If one edge is against the house, or another structure, start with that and measure out to establish the outside edge. From this line, measure and drive in a stake at each corner of the deck to establish the outline. Measure from the corner stake along one angle of your corner to 3 feet. Measure from the post along the opposite angle to 4 feet. Mark both points and measure between them diagonally.
The distance should be 5 feet. Adjust your second angle in or out until the distance is 5 feet exactly for a perfectly square corner!
Starting with your perimeter, mark the location of each deck post to locate the fitting position. In general, posts should be spaced no more than 8 feet apart. Some builders position them every 4 feet for a completely rigid frame. The maximum distance between footings is determined by the size of your joist material. A span is the unsupported distance between two posts. Cart: View your shopping cart.
2. Deck Layout and Footing Position Spacing
Search this site:. DIY Deck Plans. Deck Layout and Footing Position Spacing. Post Holes. Tutorials 1. Before You Begin 1.
Deck Layout 3. Post Holes 4. Deck Ledgers 5. Deck Beams 6. Deck Joists 7. Blocking 8. Cut Corners 9. Rim Joists Level Changes High Decks Custom Framing Hidden Fasteners Joist Cap Decking Railings Skirts Stairs What ground level deck footing options are out there, and which one is right for your deck plan? Quick Navigation. A ground-level deck, sometimes referred to as a floating deck or platform deck, is so-called because, unlike conventional decks, a ground-level deck is not attached to a home or building.
While a floating deck might be next to a building, it may also be a standalone structure in the middle of your yard. Floating decks are also called ground-level decks because they typically hug the ground. According to the main code provision for footings, the only requirement for building a deck that is freestanding is that it must have a minimum footing depth of 12 inches below the undisturbed ground surface.
There is no need to extend a footing below the frost line, as is required for standard decks. This almost goes without saying, but you need to use pressure-treated lumber when you build a deck. As with standard decks, your ground level deck will be exposed to the elements, so pressure-treated lumber is required to prevent your deck from rotting.
This is even more crucial with ground level decks as they will likely make ground contact due to their nature. This means the deck frame will be more exposed to moisture, making them more susceptible to rot.
As such, your build time for a ground-level deck should be markedly faster than it is for a standard deck. These relaxed restrictions allow for footings that are sometimes cheaper or significantly easier to install than footings for standard decks. Below is a comprehensive list of the options you have to choose from. Deck blocks are cheap and easy to install.
For these reasons, deck blocks are one of the most popular options out there. That said, they do have their limitations. Due to their small footprint, you need to distribute the weight over a large number of deck blocks to prevent the blocks from sinking into the ground. This means more footings than other options require. Like deck blocks, concrete blocks also represent a cheap yet effective alternative for footing your ground level deck.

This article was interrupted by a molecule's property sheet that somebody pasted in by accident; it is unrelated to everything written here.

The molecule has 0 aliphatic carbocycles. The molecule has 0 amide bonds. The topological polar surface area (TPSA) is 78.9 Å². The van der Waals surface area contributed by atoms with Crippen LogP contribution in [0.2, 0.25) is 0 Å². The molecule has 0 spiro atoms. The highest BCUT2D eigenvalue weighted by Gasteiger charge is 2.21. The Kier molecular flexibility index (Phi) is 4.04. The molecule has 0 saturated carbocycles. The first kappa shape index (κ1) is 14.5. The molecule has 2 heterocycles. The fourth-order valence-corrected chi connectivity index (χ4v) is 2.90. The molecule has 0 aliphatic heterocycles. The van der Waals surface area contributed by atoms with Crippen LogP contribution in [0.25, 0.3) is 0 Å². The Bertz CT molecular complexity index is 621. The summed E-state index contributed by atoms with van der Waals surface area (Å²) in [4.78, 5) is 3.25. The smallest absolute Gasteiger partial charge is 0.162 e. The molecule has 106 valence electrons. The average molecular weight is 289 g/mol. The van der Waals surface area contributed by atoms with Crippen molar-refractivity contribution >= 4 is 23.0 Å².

This method functions by taking concrete blocks and laying them on a bed of gravel.Before starting to build, the first question is: How many footings do I need for a deck? Just decide its size and shape, then calculate and measure each element of the design as detailed step-by-step below.
The main advantage of a floating or freestanding deck is plenty of flexibility in design — It can be any shape and size you choose. As the name implies, an attached deck is connected to some existing structure, such as a house, garage, or other building. The advantage is that you may be able to use fewer footings by tying into an adjacent foundation.
If so, you could avoid some of the digging work and material costs for deck footings. The disadvantages are that you may need to work around exterior or underground plumbing and electrical lines. You might also need to build the deck in an irregular shape to fit existing property contours. Concrete deck footings are very popular. Building codes require the use of rebar to help support the weight of all attached decks. You can achieve similar results by using precast concrete deck blocks or piers instead of pouring concrete yourself.
They usually have a concrete lug on top, so that you can attach wooden deck beams later.Tronxy x5sa firmware download
In a cold climate, you must check local regulations to ensure that your deck footings are placed below the frost line. The size of your deck is the most important consideration. As mentioned earlier, you can use deck blocks to build a small deck. Large decks or structures on unstable soil will require poured footings or perhaps even a continuous foundation of poured concrete around under the entire perimeter.
If you have any doubt about soil conditions, ask someone at the local building-permits department. Whichever type of deck you want, the first step is always to draw and layout your design before calculating the material costs.9 – is it possible to index the civil registry of the town where i live
Make a simple drawing on grid paper. You can also figure out the exact placement of each deck footing. The drawing should include any nearby structures, trees, and utility lines.How to Build Deck Footings \u0026 Foundations
The shape of your planned deck is another important consideration. Important — After marking the corners of your layout, you should always check for squareness by triangulation.
Triangulation means measuring across the diagonals between each opposing corner.
How many EZ-TUBE footings do I need for my deck?
These diagonal measurements should be the same. For decks with lots of angles, that means at least one footing for every angle or projection. The diameter of the footings commonly range between 8 and 24 inches.
Most builders use inch diameter footings. Additionally, determine approximately how much total weight the deck will hold. Soils are classified as mostly gravel, sand or clay. Gravel-type soils can support the most weight, typically up to 3, pounds per square foot.